prematurely in pregnant women, a new study indicates.

Researchers arrived at their findings by analyzing samples of amniotic sacs (fetal membranes) from 48 women after they gave birth. The report is published in the Jan. 8 online issue of the journal PLoS One.

Nearly one-third of early deliveries are associated with premature rupture of fetal membranes, and it's important to learn more about why this happens, the researchers noted.

WebMD http://bit.ly/1d31rF3

POSTPARTUM

Is Placenta Encapsulation the Answer to Postpartum Depression?

It's a sad reality that a lot of moms are familiar with postpartum depression. For anyone that has suffered from this type of clinical depression, you know the impact it can have on both the lives of the individual suffering, and those around her. There have been studies upon studies to find a way to eradicate the symptoms; some have been proven helpful and others not so much. But what if you knew of something that could eradicate all the above? Something so simple, natural and readily available. Would you give it a try? What if that particular “something” just happened to be encapsulating your placenta and eating it? Ew. But what if it really worked?

Not only does it work, but it does much more than combat the “baby blues.” January Jones, Kim Kardashian, Tia Mowry-Hardrict and Tamara Mowry-Housely all rave about their experiences with encapsulation. Before you allow your stomach to churn, put down your lunch for a few moments and take a few moments to learn more about placenta encapsulation and postpartum depression.

Mommy Noire http://bit.ly/1gqI3By

BABY

New causes of diabetes in babies discovered

Scientists have found two new genetic causes of neonatal diabetes - a form of diabetes that occurs in the first 6 months of life. 

The research by the University of Exeter Medical School provides further insights on how the insulin-producing beta cells are formed in the pancreas. 

The team discovered that mutations in two specific genes which are important for development of the pancreas can cause the disease. 

Business Standard http://bit.ly/1a3eaX5

'Kangaroo Care' May Have Lasting Benefits for Human Babies 
 
At age 10, the children who had received maternal contact as infants slept better, showed better hormonal response to stress, had a more mature functioning of their nervous system and displayed better thinking skills.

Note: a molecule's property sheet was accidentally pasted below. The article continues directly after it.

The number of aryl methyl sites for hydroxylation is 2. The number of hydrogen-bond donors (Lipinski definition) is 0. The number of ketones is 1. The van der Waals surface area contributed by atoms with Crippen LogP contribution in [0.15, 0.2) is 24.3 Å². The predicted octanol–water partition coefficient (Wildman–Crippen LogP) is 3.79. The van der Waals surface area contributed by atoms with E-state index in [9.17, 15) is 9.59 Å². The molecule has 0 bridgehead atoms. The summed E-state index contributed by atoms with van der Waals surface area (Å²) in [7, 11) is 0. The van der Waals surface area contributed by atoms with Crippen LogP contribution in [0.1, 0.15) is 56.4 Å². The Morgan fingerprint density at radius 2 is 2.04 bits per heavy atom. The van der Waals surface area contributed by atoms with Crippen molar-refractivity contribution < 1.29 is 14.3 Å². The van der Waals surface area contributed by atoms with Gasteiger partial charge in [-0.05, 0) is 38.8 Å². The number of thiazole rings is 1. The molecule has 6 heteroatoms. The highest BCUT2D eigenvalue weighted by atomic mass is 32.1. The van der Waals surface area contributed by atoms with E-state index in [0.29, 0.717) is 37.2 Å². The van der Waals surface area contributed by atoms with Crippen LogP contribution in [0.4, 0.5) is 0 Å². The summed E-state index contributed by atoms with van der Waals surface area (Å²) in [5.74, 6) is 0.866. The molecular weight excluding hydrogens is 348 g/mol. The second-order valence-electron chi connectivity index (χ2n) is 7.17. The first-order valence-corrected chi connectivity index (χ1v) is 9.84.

LiveScience http://bit.ly/1gpnkyc

Preemies who cry a lot may have problems later on

Premature babies who cry a lot may be more likely than other preemies to have behaviour problems by the time they reach preschool, a new study suggests.

Experts said the reasons for the finding are not certain, and no one knows whether "interventions" to soothe preemies' crying would ward off behaviour issues later.

"In many ways, this study raises more questions than it answers," said Dr Andrew Adesman, chief of developmental and behavioural paediatrics at Steven & Alexandra Cohen Children's Medical Centre in New Hyde Park, New York.

Health24 http://bit.ly/1iWKgZG

Doctors report uptick in number of babies with RSV, a respiratory virus, this flu season

For older children and adults, RSV is usually like a cold. Since there isn't a good vaccine against it, Dr. Starke says parents of babies should act fast if their baby has trouble breathing.

"You notice their chest going in and out, they're breathing rapidly, those kids need to be seen right away," he said.

Dr. Starke says there's no treatment for RSV, so parents may want to be extra cautious about taking their babies out in public during this RSV epidemic.

abc13.com http://bit.ly/1gqJ8cC

BREASTFEEDING
Study Links Breastfeeding to Lower Risk of Rheumatoid Arthritis

The latest study documented in the journal Rheumatology, was conducted on more than 7,000 older Chinese women. It revealed that breastfeeding was strongly related to a reduced risk of rheumatoid arthritis (RA). Mothers who breastfed, their risk of rheumatoid arthritis came down by almost half compared to those who never breastfed.

There were studies conducted prior to this that focused on the association between breastfeeding and RA, but the results produced were mixed.  It is a well known fact that breastfeeding benefits infants. But there has been growing evidence that breastfeeding has a positive impact on the health of the mothers too. This latest cross sectional study examined the association between breastfeeding and RA and also on the intake of oral contraceptives.